Video:Install a PC Power Supplywith Don Schechter
Is your computer's power supply on the fritz? Learn how to install a power supply in a desktop PC with these easy steps.See Transcript
Transcript:Install a PC Power SupplyHi, I'm Don Schechter for About.com Computing. Today I'll show you how to install a power supply in a desktop PC.
Power Supply PrecautionsBefore we begin, you should know that many brand name PCs use specially designed power supplies. So, make sure you contact them directly before installing a new power supply. Also, an unplugged power supply still can give you a powerful electric shock by put something inside an open vent.
Prep the ComputerFirst, turn off the computer and unplug the power cord. Next, open the computer. Some computers have a button or buttons that you press to open the box. Some have screws on the rear of the case which must be removed. I just need to remove the screws on the back of the case. Slide the casing back. Now you have access to the inside of your computer.
Remove the Old Power SupplyIf you are replacing a power supply, you will first need to unplug all devices that are currently connected to it, and then unscrew it from the case. I'm going to take off the screws and carefully remove the old unit making sure not to hit other parts. Save your screws for the new power supply.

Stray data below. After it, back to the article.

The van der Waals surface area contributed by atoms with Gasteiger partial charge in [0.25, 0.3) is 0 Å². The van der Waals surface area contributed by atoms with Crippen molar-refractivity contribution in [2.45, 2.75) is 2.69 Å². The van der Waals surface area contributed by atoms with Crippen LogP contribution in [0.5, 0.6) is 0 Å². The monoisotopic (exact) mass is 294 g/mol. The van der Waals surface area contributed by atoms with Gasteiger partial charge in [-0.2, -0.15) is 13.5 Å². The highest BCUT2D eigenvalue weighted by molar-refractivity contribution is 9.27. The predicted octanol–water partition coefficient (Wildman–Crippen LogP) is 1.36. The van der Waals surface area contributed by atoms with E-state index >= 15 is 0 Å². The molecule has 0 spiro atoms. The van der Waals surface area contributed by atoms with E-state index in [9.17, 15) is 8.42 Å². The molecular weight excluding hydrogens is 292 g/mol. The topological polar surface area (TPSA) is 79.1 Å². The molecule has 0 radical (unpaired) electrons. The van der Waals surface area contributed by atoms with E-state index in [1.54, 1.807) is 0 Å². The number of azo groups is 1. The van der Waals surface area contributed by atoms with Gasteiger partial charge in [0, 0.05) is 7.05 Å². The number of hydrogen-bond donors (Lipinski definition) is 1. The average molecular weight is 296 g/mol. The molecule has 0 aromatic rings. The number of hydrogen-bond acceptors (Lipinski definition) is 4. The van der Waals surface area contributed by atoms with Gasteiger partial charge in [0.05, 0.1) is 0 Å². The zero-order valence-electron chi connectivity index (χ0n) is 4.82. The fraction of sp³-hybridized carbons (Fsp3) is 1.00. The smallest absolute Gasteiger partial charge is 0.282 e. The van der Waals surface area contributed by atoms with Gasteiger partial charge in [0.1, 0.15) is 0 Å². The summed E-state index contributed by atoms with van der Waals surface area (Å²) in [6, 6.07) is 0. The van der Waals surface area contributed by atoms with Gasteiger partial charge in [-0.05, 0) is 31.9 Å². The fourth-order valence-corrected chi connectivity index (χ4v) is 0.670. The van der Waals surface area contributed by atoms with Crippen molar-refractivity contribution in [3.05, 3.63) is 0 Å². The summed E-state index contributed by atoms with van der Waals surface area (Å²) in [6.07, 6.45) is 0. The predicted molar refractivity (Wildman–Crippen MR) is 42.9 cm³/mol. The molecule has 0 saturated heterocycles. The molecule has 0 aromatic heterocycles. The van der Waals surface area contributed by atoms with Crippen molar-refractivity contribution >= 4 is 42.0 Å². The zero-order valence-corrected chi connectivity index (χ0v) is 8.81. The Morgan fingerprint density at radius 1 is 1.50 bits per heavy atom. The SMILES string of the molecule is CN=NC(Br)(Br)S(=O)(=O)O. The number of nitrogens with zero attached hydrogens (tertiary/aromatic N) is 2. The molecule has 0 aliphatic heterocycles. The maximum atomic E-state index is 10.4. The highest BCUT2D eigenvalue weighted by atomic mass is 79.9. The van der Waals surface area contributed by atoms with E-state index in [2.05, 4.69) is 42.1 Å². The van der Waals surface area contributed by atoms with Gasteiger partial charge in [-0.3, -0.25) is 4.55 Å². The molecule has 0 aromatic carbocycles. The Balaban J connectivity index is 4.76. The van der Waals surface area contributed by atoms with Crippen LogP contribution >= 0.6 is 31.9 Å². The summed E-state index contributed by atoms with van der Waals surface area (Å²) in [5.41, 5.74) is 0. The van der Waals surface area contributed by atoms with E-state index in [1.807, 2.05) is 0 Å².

Install the New PC Power SupplyNow, align the new power supply with the cooling fan facing out the back of the case. Mount the unit with your screws. It is a good idea to hold the unit in place so it doesn't fall on other components.
Set the Power Supply VoltageOnce it is firmly in place, you must set the voltage switch. If you live in North America or Japan, set the switch to 110/115v. If you are in Europe, set the switch to 220/230v. Check to see what voltage your power supply is if you live outside of these areas.
Plug in the Computer's ComponentsIt's time to plug in all of your computer components. Take the biggest plug and connect your motherboard. Attach the four pin connectors to hard drives and CD or DVD drives, and use the small four pin connector for your floppy drive if you have one.
Reassemble the ComputerClose up your computer and plug in all of your cables. Flip power switch to the on position on the power supply. And then boot up your computer with the power button which is normally on the front of the computer.
If something doesn't work properly, you most likely didn't connect the power cables tight enough.
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